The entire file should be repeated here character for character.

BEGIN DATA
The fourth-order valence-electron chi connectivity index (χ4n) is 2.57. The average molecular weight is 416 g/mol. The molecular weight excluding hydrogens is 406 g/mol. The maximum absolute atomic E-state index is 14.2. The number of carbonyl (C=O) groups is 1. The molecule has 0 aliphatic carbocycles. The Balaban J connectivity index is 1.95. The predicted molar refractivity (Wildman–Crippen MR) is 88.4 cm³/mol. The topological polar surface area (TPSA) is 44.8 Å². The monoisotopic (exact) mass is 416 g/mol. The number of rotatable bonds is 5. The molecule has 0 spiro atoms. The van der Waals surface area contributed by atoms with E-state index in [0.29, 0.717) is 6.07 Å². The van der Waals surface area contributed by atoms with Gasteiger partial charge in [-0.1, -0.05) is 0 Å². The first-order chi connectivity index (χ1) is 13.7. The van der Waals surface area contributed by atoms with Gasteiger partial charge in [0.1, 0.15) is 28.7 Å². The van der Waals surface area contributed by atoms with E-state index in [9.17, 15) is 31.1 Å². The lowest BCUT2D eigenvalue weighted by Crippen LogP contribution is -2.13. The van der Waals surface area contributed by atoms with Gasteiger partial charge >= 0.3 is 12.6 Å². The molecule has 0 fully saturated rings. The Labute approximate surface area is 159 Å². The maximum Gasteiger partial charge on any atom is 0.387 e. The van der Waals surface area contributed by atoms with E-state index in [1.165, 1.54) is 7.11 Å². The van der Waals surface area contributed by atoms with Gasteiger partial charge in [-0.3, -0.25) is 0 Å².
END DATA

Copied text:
The fourth-order valence-electron chi connectivity index (χ4n) is 2.57. The average molecular weight is 416 g/mol. The molecular weight excluding hydrogens is 406 g/mol. The maximum absolute atomic E-state index is 14.2. The number of carbonyl (C=O) groups is 1. The molecule has 0 aliphatic carbocycles. The Balaban J connectivity index is 1.95. The predicted molar refractivity (Wildman–Crippen MR) is 88.4 cm³/mol. The topological polar surface area (TPSA) is 44.8 Å². The monoisotopic (exact) mass is 416 g/mol. The number of rotatable bonds is 5. The molecule has 0 spiro atoms. The van der Waals surface area contributed by atoms with E-state index in [0.29, 0.717) is 6.07 Å². The van der Waals surface area contributed by atoms with Gasteiger partial charge in [-0.1, -0.05) is 0 Å². The first-order chi connectivity index (χ1) is 13.7. The van der Waals surface area contributed by atoms with Gasteiger partial charge in [0.1, 0.15) is 28.7 Å². The van der Waals surface area contributed by atoms with E-state index in [9.17, 15) is 31.1 Å². The lowest BCUT2D eigenvalue weighted by Crippen LogP contribution is -2.13. The van der Waals surface area contributed by atoms with Gasteiger partial charge >= 0.3 is 12.6 Å². The molecule has 0 fully saturated rings. The Labute approximate surface area is 159 Å². The maximum Gasteiger partial charge on any atom is 0.387 e. The van der Waals surface area contributed by atoms with E-state index in [1.165, 1.54) is 7.11 Å². The van der Waals surface area contributed by atoms with Gasteiger partial charge in [-0.3, -0.25) is 0 Å².